Almost 400 college students from more than a dozen countries spent their summer vacation on the Outer Banks working in a variety of roles with the region’s largest grocery store chain.
Food Lion operates six stores on the Outer Banks in Corolla, Southern Shores, Kill Devil Hills, Nags Head and Avon, with over 300 full and part-time employees throughout the year.
But when the summer influx of visitors comes, that means the stores have to ramp up their staffing to keep up.
“The J-1 Exchange Visitor Visa program allows students enrolled in university or college full-time to apply and come to the United States to work during their summer break,” said Jessie Calevas, recruiter and manager of the J-1 Program at Food Lion.
To cover all of the resort areas where Food Lion has stores, more than 600 J-1 students were hired this year across the chain, with the majority stationed on the Outer Banks.
“We have 382 students working in our six stores in 2023, which more than doubles the number of associates we have serving customers in the Outer Banks during the busiest summer months,” Calevas said.
This year, they employed students from Colombia, the Dominican Republic, Ecuador, Jamaica, Kazakhstan, Mongolia, Nigeria, the Philippines, Poland, Romania, Thailand, Turkey and Uzbekistan.
Food Lion has directly participated in a J-1 program of the last 16 years, including partnering with a company that manages cultural exchange programs since 2016.
Calevas said that Food Lion provides recruiters a set of parameters for the type of workers they need, and then the recruiter sets-up hiring events around the world.
“We require students to speak English and have a good comprehension of the English language,” Calevas said. “It’s important that students are a good fit for our culture, which focuses on our customers and the towns and cities we serve.”
“We also want to set clear expectations of the job for our students, so they are set up for success,” Calevas said.
The students work a minimum of 32 hours per week, and across every department in their stores. Calevas noted that the students do not work overnights or alone.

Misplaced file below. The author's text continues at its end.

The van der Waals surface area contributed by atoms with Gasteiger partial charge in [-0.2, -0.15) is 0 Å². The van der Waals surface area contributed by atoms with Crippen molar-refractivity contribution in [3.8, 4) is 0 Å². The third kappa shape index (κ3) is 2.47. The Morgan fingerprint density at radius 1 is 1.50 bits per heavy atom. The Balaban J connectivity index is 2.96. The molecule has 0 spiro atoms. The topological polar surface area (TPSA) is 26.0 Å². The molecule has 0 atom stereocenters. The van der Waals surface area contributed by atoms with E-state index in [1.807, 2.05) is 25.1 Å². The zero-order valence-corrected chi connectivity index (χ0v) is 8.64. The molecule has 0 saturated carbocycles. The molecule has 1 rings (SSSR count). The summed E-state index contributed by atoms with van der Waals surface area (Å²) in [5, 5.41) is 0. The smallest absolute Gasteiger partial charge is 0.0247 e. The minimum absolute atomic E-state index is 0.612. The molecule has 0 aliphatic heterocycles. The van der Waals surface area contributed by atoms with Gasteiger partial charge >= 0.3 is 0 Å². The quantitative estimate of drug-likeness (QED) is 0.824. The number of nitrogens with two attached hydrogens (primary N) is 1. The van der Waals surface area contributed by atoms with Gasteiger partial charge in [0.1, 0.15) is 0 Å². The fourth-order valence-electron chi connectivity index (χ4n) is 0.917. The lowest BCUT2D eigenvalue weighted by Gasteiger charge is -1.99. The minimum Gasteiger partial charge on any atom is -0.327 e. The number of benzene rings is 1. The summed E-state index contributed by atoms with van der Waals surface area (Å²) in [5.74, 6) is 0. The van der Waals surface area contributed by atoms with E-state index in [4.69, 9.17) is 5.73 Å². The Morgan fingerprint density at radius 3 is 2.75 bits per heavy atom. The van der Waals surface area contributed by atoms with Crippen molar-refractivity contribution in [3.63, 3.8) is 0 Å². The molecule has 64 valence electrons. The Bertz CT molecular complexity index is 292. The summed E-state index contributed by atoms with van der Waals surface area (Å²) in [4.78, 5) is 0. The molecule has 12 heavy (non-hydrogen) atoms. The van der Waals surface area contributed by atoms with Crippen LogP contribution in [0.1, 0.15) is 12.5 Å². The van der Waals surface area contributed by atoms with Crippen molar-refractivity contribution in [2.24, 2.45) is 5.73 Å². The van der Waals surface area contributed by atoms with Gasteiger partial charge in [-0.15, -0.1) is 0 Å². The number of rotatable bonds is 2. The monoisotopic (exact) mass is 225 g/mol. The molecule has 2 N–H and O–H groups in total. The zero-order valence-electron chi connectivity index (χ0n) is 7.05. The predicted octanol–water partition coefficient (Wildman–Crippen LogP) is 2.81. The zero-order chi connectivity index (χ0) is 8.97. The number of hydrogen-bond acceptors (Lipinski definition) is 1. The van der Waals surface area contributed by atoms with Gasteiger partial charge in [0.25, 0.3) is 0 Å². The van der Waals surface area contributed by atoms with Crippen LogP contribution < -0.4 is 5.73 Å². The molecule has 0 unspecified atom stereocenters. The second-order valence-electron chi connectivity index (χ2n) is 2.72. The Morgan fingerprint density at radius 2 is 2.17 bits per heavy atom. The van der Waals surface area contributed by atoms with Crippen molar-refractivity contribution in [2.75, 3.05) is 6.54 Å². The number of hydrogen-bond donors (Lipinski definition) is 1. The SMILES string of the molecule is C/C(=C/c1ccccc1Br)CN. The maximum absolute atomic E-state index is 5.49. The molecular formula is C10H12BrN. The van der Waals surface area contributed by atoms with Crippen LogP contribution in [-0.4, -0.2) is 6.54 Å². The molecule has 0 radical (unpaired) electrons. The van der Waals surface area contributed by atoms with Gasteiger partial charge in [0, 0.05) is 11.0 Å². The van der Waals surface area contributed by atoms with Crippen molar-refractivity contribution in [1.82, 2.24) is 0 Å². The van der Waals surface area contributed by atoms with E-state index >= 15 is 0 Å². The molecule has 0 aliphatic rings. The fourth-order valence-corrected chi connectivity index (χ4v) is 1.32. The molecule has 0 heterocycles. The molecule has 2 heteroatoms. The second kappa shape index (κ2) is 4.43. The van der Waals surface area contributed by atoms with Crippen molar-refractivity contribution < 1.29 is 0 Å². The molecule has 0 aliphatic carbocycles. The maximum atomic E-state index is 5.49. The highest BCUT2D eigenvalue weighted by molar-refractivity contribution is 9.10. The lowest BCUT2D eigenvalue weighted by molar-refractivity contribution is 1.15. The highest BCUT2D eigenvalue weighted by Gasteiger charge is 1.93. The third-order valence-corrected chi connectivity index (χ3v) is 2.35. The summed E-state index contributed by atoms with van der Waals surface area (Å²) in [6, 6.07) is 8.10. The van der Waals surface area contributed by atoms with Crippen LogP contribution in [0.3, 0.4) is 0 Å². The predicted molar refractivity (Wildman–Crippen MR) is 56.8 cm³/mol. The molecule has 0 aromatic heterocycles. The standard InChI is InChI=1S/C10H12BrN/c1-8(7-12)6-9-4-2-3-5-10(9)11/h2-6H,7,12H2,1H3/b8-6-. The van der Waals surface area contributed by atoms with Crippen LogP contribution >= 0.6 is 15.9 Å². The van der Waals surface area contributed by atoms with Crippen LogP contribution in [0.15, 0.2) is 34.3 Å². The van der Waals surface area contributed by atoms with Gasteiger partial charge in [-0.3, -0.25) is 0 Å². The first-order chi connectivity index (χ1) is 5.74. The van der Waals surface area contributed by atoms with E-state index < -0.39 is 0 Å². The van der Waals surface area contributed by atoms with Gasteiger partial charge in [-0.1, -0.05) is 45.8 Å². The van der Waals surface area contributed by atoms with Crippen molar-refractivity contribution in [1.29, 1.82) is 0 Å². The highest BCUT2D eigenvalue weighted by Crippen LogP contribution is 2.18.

“Safety is of utmost importance when hiring and scheduling,” Calevas said.
Since the COVID-19 pandemic, finding workers domestically and internationally has been a huge challenge across all sectors. And Outer Banks businesses felt it the hardest in the summers of 2021 and 2022.
Along with limits set by the federal government on J-1 and other similar worker visas, there were limits and lingering apprehension about travel to-and-from other countries due to COVID-19.
“Before the pandemic, we were always fully staffed in our resort stores,” Calevas said. “Over the past few years, we’ve slowly bounced back and now we are almost hiring at pre-pandemic numbers.”
Then there is the Outer Banks’ continuing and growing housing crunch.
“Each retail store is responsible for securing housing for students,” Calevas said. “Our store managers are strongly tied to our communities, and they have ongoing relationships that make them uniquely qualified to connect with hosts and housing opportunities in their towns.”
“We post in-store signage soliciting the community for assistance,” Calevas said. “We look for host families and convenient locations for students.”
“Because we are hiring students in the towns where we’ve had stores for decades, we have strong relationships with our government officials, and they have been supportive of Food Lion and all our associates,” Calevas said. “But the attractions of a small town can be the things that are also challenging.”
Most of the students come from places where public transportation options are readily available, and bicycling and walking are much more prevalent and safer.
“There is no public transportation on the Outer Banks, and this makes it difficult for hundreds of students to get to work, explore…and enjoy their temporary home,” Calevas said.
She said more bike paths and sidewalks in the area would help ensure affordable, easy transportation that is safe.
Another concern is potential cultural clashes between young people from other nations and those who are born-and-bred in the United States, but Calevas said they go out of their way to make their student and regular workers enjoy the experience.
“Each summer, this is an opportunity for students to work and live in the U.S., and it’s an opportunity for our current Food Lion associates to meet new people and engage with different cultures,” Calevas said.
“Outside of work, the students and associates host activities each month such as picnics, bowling, pizza parties, game nights and, of course, anything with food,” Calevas said.
“A fan favorite is Food Lion’s potlucks in the stores or nearby parks, Calevas said. “These meals bring together our associates so they can share their favorite cuisines.”
They also organized a daytrip to Busch Gardens in Williamsburg in July.
“For many international students, this was their first experience at a Pride event, and it’s a special experience we are proud to provide,” Calevas said.
And while the program allows Food Lion to meet the needs of the thousands of locals and visitors that shop their stores every summer and throughout the year, Calevas said its about more than just stocking shelves and rounding up carts.
“Food Lion associates make sure students are prepared and comfortable in their new homes, especially since some students are leaving home for the first time,” Calevas said.
“The program fosters global understanding, builds bridges between cultures and facilitates cultural exchange,” Calevas said.